Figure 2.1. Nuclear energy-level diagram showing decay of 212 by alpha emission to the ground and excited states of 208. exactly where the α particle is (or any other particle, or you or I for that ), we only the know the probability of its being in a particular place. This probability is given by the particle’s , ψ(r). The wave is strongly attenuated through the potential energy barrier, but there is a small but finite amplitude outside the nucleus, and hence a small but finite probability of its being located outside the nucleus. The escape of an alpha particle leaves a daughter nucleus with mass

13 January 25, 2005 Geol. 655 Isotope Geochemistry

Lecture 2 Spring 2005

Figure 2.2. Proton and neutron occupation levels of 12, 12 and 12. solution was another, nearly massless particle∗, called the , with 1/2 spin to conserve angular momentum. It is also needed to balance energy. The kinetic energies of alpha particles are discrete. Not so for betas: they show a spectrum with a characteristic maximum energy for a given decay. The neutrino also carries away part of the energy. Beta decay involves the weak force, or . The weak interaction transforms one flavor of into another and thereby a charged particle (e.g., a proton) into a one neutral (e.g., a neutron) and visa versa. Both the weak and the electromagnetic force are thought to be simply a manifestation of one force that accounts for all interactions involving charge (in the same sense that electric and magnetic are manifestations of ). This force is called electroweak. In β+ decay, for example, a proton is converted to a neutron, giving up its +1 charge to a neutrino, which is converted to a positron. This process occurs through the intermediacy of the W+ particle in the same way that electromagnetic processes are mediated by photons. The photon, and W particles are members of a class of particles called bosons which mediate forces between the basic constituents of matter. However the W particles differs from photons in having a very substantial mass (around 80GeV or almost 2 orders of magnitude greater mass than the proton). Interestingly, Nature rejected the paper in which Fermi proposed the theory of beta decay involving the neutrino and the weak force in 1934! Another type of reaction is electron capture. This is sort of the reverse of beta decay and has the same effect, more or less, as β+ decay. Interestingly, this is a process in which an electron is added to a nucleus to produce a nucleus with less mass than the parent! The missing mass is carried off as energy by an escaping neutrino, and in some cases by a γ. In some cases, a nucleus can decay by either electron capture, β-, or β+ emission. An example is the decay of 40K, which decays to 40Ca by β- and 40Ar to by β+ or electron capture. We should point out that this nuclear reaction is an exception to the environmental independence of nuclear decay reactions in that it shows a very slight dependence on pressure. β decay and electron capture often leaves the daughter nucleus in an excited state. In this case, it will decay to its (usually very quickly) by the emission of a γ-ray. Thus γ rays often ac-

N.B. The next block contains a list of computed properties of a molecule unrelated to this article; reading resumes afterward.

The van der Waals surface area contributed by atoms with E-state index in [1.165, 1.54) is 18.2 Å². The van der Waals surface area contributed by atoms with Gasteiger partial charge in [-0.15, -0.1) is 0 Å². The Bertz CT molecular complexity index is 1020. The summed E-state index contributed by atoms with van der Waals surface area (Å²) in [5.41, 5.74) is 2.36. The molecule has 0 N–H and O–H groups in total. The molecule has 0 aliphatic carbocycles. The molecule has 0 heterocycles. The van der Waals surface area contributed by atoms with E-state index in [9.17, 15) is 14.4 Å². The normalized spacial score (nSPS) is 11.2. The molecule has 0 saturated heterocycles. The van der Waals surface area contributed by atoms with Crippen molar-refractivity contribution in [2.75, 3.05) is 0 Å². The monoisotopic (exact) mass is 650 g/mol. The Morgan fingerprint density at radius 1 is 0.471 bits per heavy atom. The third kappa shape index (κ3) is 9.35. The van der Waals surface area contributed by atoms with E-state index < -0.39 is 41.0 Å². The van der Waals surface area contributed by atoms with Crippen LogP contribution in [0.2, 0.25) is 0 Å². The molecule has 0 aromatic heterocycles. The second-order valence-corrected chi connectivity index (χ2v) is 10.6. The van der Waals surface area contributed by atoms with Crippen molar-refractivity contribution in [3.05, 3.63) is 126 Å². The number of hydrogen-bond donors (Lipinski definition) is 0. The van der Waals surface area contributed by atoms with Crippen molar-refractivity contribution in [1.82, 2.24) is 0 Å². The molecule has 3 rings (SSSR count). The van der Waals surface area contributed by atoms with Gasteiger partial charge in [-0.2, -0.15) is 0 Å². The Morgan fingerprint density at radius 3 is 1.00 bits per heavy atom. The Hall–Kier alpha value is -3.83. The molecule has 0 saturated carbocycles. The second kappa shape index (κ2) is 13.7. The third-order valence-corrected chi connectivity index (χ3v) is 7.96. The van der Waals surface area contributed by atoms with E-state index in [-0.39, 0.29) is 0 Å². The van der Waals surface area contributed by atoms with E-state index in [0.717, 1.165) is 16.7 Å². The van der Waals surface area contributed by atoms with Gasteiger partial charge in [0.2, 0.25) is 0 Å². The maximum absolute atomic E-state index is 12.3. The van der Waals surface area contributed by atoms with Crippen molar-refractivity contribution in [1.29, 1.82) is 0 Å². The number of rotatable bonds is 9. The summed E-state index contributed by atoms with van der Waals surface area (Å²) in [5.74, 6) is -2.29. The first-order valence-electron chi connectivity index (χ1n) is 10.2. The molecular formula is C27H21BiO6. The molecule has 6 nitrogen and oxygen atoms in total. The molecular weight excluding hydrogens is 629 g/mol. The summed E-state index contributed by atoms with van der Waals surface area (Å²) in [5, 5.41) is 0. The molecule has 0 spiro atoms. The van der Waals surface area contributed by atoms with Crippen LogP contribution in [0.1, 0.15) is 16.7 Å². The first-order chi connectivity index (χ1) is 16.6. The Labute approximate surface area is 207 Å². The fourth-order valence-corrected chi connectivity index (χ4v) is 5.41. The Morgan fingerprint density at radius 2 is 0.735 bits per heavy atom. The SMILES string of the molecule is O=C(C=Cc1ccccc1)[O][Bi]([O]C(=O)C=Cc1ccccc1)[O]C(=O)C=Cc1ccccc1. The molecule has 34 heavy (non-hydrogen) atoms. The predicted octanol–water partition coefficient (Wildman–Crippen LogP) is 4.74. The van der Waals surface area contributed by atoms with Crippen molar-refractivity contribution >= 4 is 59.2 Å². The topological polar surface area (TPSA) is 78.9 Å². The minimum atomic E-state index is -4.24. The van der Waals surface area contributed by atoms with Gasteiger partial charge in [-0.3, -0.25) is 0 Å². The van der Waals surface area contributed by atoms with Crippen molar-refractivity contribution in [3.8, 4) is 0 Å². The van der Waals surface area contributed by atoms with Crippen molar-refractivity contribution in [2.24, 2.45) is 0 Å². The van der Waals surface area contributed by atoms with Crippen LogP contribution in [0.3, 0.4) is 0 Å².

∗ The mass of the neutrino remains a subject of active research in physics. Results of the most recent experiments indicate that it is non-zero, but extremely small – no more than a few electron volts. By comparison, the mass of the electron is about 0.5 MeV.

14 January 25, 2005 Geol. 655 Isotope Geochemistry